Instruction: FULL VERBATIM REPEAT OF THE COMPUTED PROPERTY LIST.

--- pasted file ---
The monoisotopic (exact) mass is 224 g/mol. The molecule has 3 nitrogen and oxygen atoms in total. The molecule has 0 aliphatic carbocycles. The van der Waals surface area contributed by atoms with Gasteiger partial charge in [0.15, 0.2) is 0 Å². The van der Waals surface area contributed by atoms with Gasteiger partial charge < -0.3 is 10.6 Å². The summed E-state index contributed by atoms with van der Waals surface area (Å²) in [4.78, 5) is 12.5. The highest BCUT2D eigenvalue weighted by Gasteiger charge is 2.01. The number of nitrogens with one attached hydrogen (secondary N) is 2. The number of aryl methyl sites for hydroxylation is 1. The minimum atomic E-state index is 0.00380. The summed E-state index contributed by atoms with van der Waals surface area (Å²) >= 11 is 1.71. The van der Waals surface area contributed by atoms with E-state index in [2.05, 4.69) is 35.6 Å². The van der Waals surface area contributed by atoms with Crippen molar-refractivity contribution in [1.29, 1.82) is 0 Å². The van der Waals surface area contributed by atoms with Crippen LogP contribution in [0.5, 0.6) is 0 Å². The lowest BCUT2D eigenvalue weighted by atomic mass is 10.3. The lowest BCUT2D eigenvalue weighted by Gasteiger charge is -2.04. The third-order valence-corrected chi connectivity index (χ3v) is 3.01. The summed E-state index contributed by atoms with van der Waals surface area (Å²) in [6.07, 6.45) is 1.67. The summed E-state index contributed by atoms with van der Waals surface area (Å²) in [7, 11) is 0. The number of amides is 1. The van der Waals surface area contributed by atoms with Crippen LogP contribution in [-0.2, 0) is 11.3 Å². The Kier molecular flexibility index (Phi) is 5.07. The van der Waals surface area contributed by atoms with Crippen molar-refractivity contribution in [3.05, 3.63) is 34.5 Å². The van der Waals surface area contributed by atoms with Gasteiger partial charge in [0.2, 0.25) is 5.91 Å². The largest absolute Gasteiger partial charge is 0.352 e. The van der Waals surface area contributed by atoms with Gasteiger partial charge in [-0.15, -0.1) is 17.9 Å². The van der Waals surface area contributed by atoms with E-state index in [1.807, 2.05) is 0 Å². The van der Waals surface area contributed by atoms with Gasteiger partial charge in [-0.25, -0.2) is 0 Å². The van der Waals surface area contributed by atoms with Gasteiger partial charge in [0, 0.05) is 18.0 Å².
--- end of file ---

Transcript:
The monoisotopic (exact) mass is 224 g/mol. The molecule has 3 nitrogen and oxygen atoms in total. The molecule has 0 aliphatic carbocycles. The van der Waals surface area contributed by atoms with Gasteiger partial charge in [0.15, 0.2) is 0 Å². The van der Waals surface area contributed by atoms with Gasteiger partial charge < -0.3 is 10.6 Å². The summed E-state index contributed by atoms with van der Waals surface area (Å²) in [4.78, 5) is 12.5. The highest BCUT2D eigenvalue weighted by Gasteiger charge is 2.01. The number of nitrogens with one attached hydrogen (secondary N) is 2. The number of aryl methyl sites for hydroxylation is 1. The minimum atomic E-state index is 0.00380. The summed E-state index contributed by atoms with van der Waals surface area (Å²) >= 11 is 1.71. The van der Waals surface area contributed by atoms with E-state index in [2.05, 4.69) is 35.6 Å². The van der Waals surface area contributed by atoms with Crippen molar-refractivity contribution in [1.29, 1.82) is 0 Å². The van der Waals surface area contributed by atoms with Crippen LogP contribution in [0.5, 0.6) is 0 Å². The lowest BCUT2D eigenvalue weighted by atomic mass is 10.3. The lowest BCUT2D eigenvalue weighted by Gasteiger charge is -2.04. The third-order valence-corrected chi connectivity index (χ3v) is 3.01. The summed E-state index contributed by atoms with van der Waals surface area (Å²) in [6.07, 6.45) is 1.67. The summed E-state index contributed by atoms with van der Waals surface area (Å²) in [7, 11) is 0. The number of amides is 1. The van der Waals surface area contributed by atoms with Crippen LogP contribution in [-0.2, 0) is 11.3 Å². The Kier molecular flexibility index (Phi) is 5.07. The van der Waals surface area contributed by atoms with Crippen molar-refractivity contribution in [3.05, 3.63) is 34.5 Å². The van der Waals surface area contributed by atoms with Gasteiger partial charge in [0.2, 0.25) is 5.91 Å². The largest absolute Gasteiger partial charge is 0.352 e. The van der Waals surface area contributed by atoms with Gasteiger partial charge in [-0.15, -0.1) is 17.9 Å². The van der Waals surface area contributed by atoms with E-state index in [1.807, 2.05) is 0 Å². The van der Waals surface area contributed by atoms with Gasteiger partial charge in [-0.25, -0.2) is 0 Å². The van der Waals surface area contributed by atoms with Gasteiger partial charge in [0, 0.05) is 18.0 Å².